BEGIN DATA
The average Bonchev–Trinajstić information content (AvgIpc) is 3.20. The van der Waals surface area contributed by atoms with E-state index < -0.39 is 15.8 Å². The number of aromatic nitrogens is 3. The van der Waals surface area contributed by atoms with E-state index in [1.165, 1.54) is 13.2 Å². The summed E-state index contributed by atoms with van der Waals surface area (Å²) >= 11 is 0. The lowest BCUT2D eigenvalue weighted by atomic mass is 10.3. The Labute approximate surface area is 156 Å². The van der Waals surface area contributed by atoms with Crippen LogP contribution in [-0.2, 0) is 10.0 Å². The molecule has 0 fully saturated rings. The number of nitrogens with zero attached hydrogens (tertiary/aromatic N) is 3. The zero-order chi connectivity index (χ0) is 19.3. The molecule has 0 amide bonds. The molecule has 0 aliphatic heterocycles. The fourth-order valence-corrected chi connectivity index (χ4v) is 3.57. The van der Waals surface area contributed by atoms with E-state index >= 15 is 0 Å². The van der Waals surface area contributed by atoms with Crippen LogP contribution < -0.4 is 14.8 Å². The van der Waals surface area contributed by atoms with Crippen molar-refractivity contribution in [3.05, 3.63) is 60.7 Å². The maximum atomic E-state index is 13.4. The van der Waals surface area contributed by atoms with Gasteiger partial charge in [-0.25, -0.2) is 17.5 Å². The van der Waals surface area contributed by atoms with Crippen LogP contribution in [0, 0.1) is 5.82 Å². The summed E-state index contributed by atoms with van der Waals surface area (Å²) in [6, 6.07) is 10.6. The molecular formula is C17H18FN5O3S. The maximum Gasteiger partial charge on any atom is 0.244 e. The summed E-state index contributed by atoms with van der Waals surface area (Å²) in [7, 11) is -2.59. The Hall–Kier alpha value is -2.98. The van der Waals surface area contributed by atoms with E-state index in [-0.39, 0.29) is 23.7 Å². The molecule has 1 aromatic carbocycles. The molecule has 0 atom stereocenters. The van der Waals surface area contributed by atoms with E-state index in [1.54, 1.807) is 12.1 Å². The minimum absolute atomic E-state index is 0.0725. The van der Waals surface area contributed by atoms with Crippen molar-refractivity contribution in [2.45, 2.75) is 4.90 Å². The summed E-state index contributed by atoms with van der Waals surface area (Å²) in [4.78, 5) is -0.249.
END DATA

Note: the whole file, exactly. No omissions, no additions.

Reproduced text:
The average Bonchev–Trinajstić information content (AvgIpc) is 3.20. The van der Waals surface area contributed by atoms with E-state index < -0.39 is 15.8 Å². The number of aromatic nitrogens is 3. The van der Waals surface area contributed by atoms with E-state index in [1.165, 1.54) is 13.2 Å². The summed E-state index contributed by atoms with van der Waals surface area (Å²) >= 11 is 0. The lowest BCUT2D eigenvalue weighted by atomic mass is 10.3. The Labute approximate surface area is 156 Å². The van der Waals surface area contributed by atoms with Crippen LogP contribution in [-0.2, 0) is 10.0 Å². The molecule has 0 fully saturated rings. The number of nitrogens with zero attached hydrogens (tertiary/aromatic N) is 3. The zero-order chi connectivity index (χ0) is 19.3. The molecule has 0 amide bonds. The molecule has 0 aliphatic heterocycles. The fourth-order valence-corrected chi connectivity index (χ4v) is 3.57. The van der Waals surface area contributed by atoms with E-state index >= 15 is 0 Å². The van der Waals surface area contributed by atoms with Crippen LogP contribution < -0.4 is 14.8 Å². The van der Waals surface area contributed by atoms with Crippen molar-refractivity contribution in [3.05, 3.63) is 60.7 Å². The maximum atomic E-state index is 13.4. The van der Waals surface area contributed by atoms with Gasteiger partial charge in [-0.25, -0.2) is 17.5 Å². The van der Waals surface area contributed by atoms with Crippen LogP contribution in [0, 0.1) is 5.82 Å². The summed E-state index contributed by atoms with van der Waals surface area (Å²) in [6, 6.07) is 10.6. The molecular formula is C17H18FN5O3S. The maximum Gasteiger partial charge on any atom is 0.244 e. The summed E-state index contributed by atoms with van der Waals surface area (Å²) in [7, 11) is -2.59. The Hall–Kier alpha value is -2.98. The van der Waals surface area contributed by atoms with E-state index in [-0.39, 0.29) is 23.7 Å². The molecule has 1 aromatic carbocycles. The molecule has 0 atom stereocenters. The van der Waals surface area contributed by atoms with E-state index in [1.54, 1.807) is 12.1 Å². The minimum absolute atomic E-state index is 0.0725. The van der Waals surface area contributed by atoms with Crippen molar-refractivity contribution in [2.45, 2.75) is 4.90 Å². The summed E-state index contributed by atoms with van der Waals surface area (Å²) in [4.78, 5) is -0.249.